Real-time RT-PCR

Total RNA of WAT was isolated using TRIzol Reagent (Invitrogen, Carlsbad, CA), following the manufacturer's instructions. In order to remove potential genomic DNA contamination, RNA was treated with DNAse (Ambion, Carlsbad, CA) and run on gels to validate the purity and quality of the RNA. The cDNA was synthesized from 1μg RNA using the SuperScript III First-Strand Synthesis System for RT-PCR (Invitrogen, Carlsbad, CA). Real-time PCR (RT-PCR) was performed on an ABI 7900 using the SYBR Green PCR Master Mix, Taqman gene expression Master Mix (Applied Biosystems, Carlsbad, CA), or Bio-Rad using iQ SYBR GREEN supermix (Bio-Rad, Hercules, CA), according to the protocols provided by the manufacturers. 18s RNA and β-actin were used as internal controls. All primer and probe information are available upon request. Ghsr-1a primers used: forward 5′-GGACCAGAACCACAAACAGACA-3′, reverse 5′-CAGCAGAGGATGAAAGCAAACA-3′ [24]. This primer set flanks the intron, which allows us to distinguish its expression from GHS-R1b. Information for other primers is available upon request.

PM isolation

Peritoneal macrophages were isolated as described previously [63]. Briefly, C57BL/6J mice were euthanatized by rapid cervical dislocation after anesthetization with isoflurane. Then, 5 ml ice-cooled PBS was injected into abdominal cavity. After gentle shaking for 3 minutes, abdominal fluid was collected into tubes using a syringe with 18G needle. Peritoneal macrophages were then collected by centrifugation at 2000 rpm (400g) for 10 minutes.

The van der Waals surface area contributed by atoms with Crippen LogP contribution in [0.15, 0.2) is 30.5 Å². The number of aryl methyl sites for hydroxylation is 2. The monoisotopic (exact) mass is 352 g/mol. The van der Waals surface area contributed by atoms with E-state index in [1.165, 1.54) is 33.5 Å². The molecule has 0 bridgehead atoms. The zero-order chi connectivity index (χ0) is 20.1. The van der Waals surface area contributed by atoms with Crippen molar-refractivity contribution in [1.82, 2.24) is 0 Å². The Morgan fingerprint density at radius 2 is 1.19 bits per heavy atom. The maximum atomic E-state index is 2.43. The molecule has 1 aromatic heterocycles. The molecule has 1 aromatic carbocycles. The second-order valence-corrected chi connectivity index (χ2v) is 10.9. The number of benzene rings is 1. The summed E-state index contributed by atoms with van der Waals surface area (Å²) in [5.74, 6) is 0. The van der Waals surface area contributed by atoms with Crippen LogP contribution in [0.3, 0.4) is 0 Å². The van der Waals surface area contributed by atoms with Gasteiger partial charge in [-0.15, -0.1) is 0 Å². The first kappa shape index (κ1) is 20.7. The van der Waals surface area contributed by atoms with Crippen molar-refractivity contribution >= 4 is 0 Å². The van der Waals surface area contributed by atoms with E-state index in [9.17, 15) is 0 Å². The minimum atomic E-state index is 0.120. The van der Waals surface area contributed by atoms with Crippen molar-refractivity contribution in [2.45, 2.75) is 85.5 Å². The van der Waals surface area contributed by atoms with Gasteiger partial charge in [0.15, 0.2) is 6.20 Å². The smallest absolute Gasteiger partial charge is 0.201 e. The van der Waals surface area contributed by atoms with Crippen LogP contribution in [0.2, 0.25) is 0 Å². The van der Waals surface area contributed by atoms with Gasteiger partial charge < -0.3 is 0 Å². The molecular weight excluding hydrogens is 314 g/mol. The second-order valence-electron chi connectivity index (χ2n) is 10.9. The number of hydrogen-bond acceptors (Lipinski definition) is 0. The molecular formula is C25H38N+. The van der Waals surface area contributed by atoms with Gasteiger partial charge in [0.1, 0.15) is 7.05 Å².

Determination of norepinephrine level in PMs

The norepinephrine concentration in PMs was determined as previously described [38]. Briefly, PMs were homogenized by sonication in homogenization buffer (1 N HCl, 0.25 M EDTA, 1 mM Na2S2O5). After homogenization, cell debris was then removed by centrifugation at 13,000 rpm for 15 min at 4°C. The clear homogenate was collected and stored at −80°C for quantification. 50 μl homogenate was used for measurement of norepinephrine using ELISA assay (Rocky Mountain Diagnostics, Colorado Springs, CO) following the manufacturer's protocol. All samples were normalized to total protein content.